Sunday, July 17, 2011
My sister, ONEKIDSMOM, tells me that she can accomplish just about anything, including losing weight, as a project. She wrestles with maintenance, when keeping the weight off becomes an ongoing process rather than a project with goals to strive for. I see her point, but it's slightly different for me. I can get my top priority done, and usually some other high priority stuff; but everything can't be on top.
There was a time in my life when I didn't need to think about managing my weight. It took care of itself. That didn't last forever, and the end of that situation happened when other stuff was topping my priority list. Weight management got onto my priority list about a decade ago.
I've tracked my weight daily, with a few missed days, since 12/31/2001. The impetus for starting this was that I was at my highest weight to date at that time, almost 220, and I reasoned that keeping track might help me lose. Well, it did . . . for a while. But while I was trying to get enough exercise, weight management and fitness weren't really top priorities. The results reflected this. Whenever Life Happened for an extended period of time, the weight crept up. And because my natural inclination is toward sedentary forms of amusement, climbing back on the fitness bandwagon after Life Happened wasn't easy and didn't happen as promptly as I might like.
So if weight management has been on and off my priority list over the past decade, how is it that I have nine and a half years of data that produce a nice graph showing whether I've been bad or good? Well, weighing myself first thing in the morning after using the restroom, before eating anything, and wearing standard sleeping underwear isn't much work. It's less work than, say, brushing my teeth. So that fits into a routine that can get done even if doing something effective about the weight gets shoved off the priority list.
The conundrum is, how do I manage my weight and fitness in spite of Life Happening? I don't have this solved, but over the past decade I've put some pieces of the puzzle together.
The first ugly truth I realized was that I need to make some time to get exercise for the sake of exercise. This goes against my natural inclination. I can handle walking somewhere that I might otherwise drive, and I like taking the stairs instead of the elevator. But doing something only to get the exercise never made sense to me. Sigh. If I gotta do it, I gotta do it. First I put in a walk on my lunch hour, which turns out to be a pretty good stress reliever in its own right. At the tender age of 49, I added weight lifting. I haven't stuck with that consistently, but learning was fun. A bit after that, I dusted off my vintage 1972 bicycle and got it functional. I really like bike rides for pleasure, but can't do this year round. Some years have been better for bike rides than others. Long term, my exercise routine has been erratic. Sometimes it's a priority, sometimes it's not. And when it's not a priority, not much of it happens.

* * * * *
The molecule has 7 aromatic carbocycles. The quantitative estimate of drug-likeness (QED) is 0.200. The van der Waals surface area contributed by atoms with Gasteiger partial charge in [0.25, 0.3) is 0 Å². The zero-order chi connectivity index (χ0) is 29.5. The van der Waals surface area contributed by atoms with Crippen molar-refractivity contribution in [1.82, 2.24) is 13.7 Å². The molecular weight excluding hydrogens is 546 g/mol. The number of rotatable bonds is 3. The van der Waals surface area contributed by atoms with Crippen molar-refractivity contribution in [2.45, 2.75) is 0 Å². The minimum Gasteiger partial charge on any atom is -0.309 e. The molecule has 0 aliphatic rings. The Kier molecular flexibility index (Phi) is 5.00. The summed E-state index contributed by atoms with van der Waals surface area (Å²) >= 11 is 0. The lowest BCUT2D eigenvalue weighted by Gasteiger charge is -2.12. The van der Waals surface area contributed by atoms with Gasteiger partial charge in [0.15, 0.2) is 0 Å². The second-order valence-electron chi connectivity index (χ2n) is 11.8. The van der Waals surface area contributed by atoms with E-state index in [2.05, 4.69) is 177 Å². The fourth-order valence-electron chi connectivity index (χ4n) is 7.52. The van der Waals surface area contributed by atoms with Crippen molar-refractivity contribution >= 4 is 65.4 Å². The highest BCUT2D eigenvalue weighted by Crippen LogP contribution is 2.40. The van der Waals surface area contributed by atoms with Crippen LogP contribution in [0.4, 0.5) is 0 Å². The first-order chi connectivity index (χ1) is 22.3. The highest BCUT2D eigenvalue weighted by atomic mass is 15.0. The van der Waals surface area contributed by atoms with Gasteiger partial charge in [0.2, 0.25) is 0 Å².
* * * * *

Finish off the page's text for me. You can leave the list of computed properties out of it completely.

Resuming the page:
I avoided the second ugly truth for years. As the weight lifting community says, "You can't out-train a crappy diet." Dieting in a traditional sense, meaning tracking everything I eat, appeals to me even less than exercise for the sake of exercise. I've gone the non-quantitative route of trying to control what I eat. That works okay when fitness is a top priority, and falls apart when Life Happens and other priorities dominate.
The most recent random Life Happens event was a vacation to visit family. My aforementioned sister is thin. She's thinner than I remember her being since before high school. The results are impressive, and we talked a little about how she did this, what she still struggles with, and what surprised her along the way. The striking thing is, she's found a reasonable way to measure both calories in and calories out. The calories out is a gizmo like a Body Bugg, but with a different name. The calories in is SparkPeople.
I looked at the Body Bugg. I could do that, but . . . it costs money up front, and there is a subscription cost. For it to be worthwhile, I'd need to be able to compare the calories out to the calories in, and that means tracking what I eat. Oh, @^*%. Sis has a ton of background knowledge making tracking easy for her. I don't. But Sis is also an analytical geek, and could explain to me a) How the SparkPeople site works b) How to get from needing to build *everything* to having enough stuff set up that tracking is reasonably easy, and c) How to find where other Sparkers have already entered a lot of nutritional data I'll need.
That lined up with a full week off work to learn the mechanics and get some standard foods into my favorites. Under gentle prodding (for my own good, of course) I signed up with SparkPeople and started tracking. It's not as painful as I thought it would be. Computer technology and a large community have ameliorated much of the setup work for tracking.
So . . . tomorrow I go back to work. It will be my first day Sparking on a normal schedule. I don't think I could have got through the site learning curve on a normal weekend, but I think I've done enough in the past 7 days to have a streak of recording what I eat last through the work week.
Time will tell if if will last longer than that, or if it can become so routine that it keeps being done the next time Life Happens and something not fitness related gets shoved to the top of the priority list.